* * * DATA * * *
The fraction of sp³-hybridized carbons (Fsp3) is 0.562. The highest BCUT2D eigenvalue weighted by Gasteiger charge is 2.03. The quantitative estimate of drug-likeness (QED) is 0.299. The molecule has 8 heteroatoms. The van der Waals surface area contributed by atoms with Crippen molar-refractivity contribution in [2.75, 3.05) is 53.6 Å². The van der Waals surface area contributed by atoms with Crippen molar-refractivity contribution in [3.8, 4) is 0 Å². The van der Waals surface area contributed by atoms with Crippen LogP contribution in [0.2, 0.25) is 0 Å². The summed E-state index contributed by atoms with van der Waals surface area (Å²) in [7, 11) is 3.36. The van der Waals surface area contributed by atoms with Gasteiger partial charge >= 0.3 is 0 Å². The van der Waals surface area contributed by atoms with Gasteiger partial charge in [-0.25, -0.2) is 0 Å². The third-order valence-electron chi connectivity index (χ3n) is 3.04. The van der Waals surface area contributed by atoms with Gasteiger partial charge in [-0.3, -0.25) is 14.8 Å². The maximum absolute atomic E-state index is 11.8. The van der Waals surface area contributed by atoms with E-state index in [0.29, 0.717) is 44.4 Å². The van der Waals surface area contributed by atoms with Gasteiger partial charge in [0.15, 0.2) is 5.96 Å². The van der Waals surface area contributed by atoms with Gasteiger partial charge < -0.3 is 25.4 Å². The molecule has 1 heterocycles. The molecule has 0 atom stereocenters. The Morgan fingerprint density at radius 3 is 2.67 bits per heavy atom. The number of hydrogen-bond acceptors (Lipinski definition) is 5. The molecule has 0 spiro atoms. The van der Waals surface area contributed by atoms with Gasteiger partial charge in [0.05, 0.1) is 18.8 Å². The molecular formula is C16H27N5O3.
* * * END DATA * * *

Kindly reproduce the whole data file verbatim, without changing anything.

The fraction of sp³-hybridized carbons (Fsp3) is 0.562. The highest BCUT2D eigenvalue weighted by Gasteiger charge is 2.03. The quantitative estimate of drug-likeness (QED) is 0.299. The molecule has 8 heteroatoms. The van der Waals surface area contributed by atoms with Crippen molar-refractivity contribution in [2.75, 3.05) is 53.6 Å². The van der Waals surface area contributed by atoms with Crippen molar-refractivity contribution in [3.8, 4) is 0 Å². The van der Waals surface area contributed by atoms with Crippen LogP contribution in [0.2, 0.25) is 0 Å². The summed E-state index contributed by atoms with van der Waals surface area (Å²) in [7, 11) is 3.36. The van der Waals surface area contributed by atoms with Gasteiger partial charge >= 0.3 is 0 Å². The van der Waals surface area contributed by atoms with Gasteiger partial charge in [-0.25, -0.2) is 0 Å². The third-order valence-electron chi connectivity index (χ3n) is 3.04. The van der Waals surface area contributed by atoms with Gasteiger partial charge in [-0.3, -0.25) is 14.8 Å². The maximum absolute atomic E-state index is 11.8. The van der Waals surface area contributed by atoms with E-state index in [0.29, 0.717) is 44.4 Å². The van der Waals surface area contributed by atoms with Gasteiger partial charge in [0.15, 0.2) is 5.96 Å². The van der Waals surface area contributed by atoms with Gasteiger partial charge < -0.3 is 25.4 Å². The molecule has 1 heterocycles. The molecule has 0 atom stereocenters. The Morgan fingerprint density at radius 3 is 2.67 bits per heavy atom. The number of hydrogen-bond acceptors (Lipinski definition) is 5. The molecule has 0 spiro atoms. The van der Waals surface area contributed by atoms with Gasteiger partial charge in [0.05, 0.1) is 18.8 Å². The molecular formula is C16H27N5O3.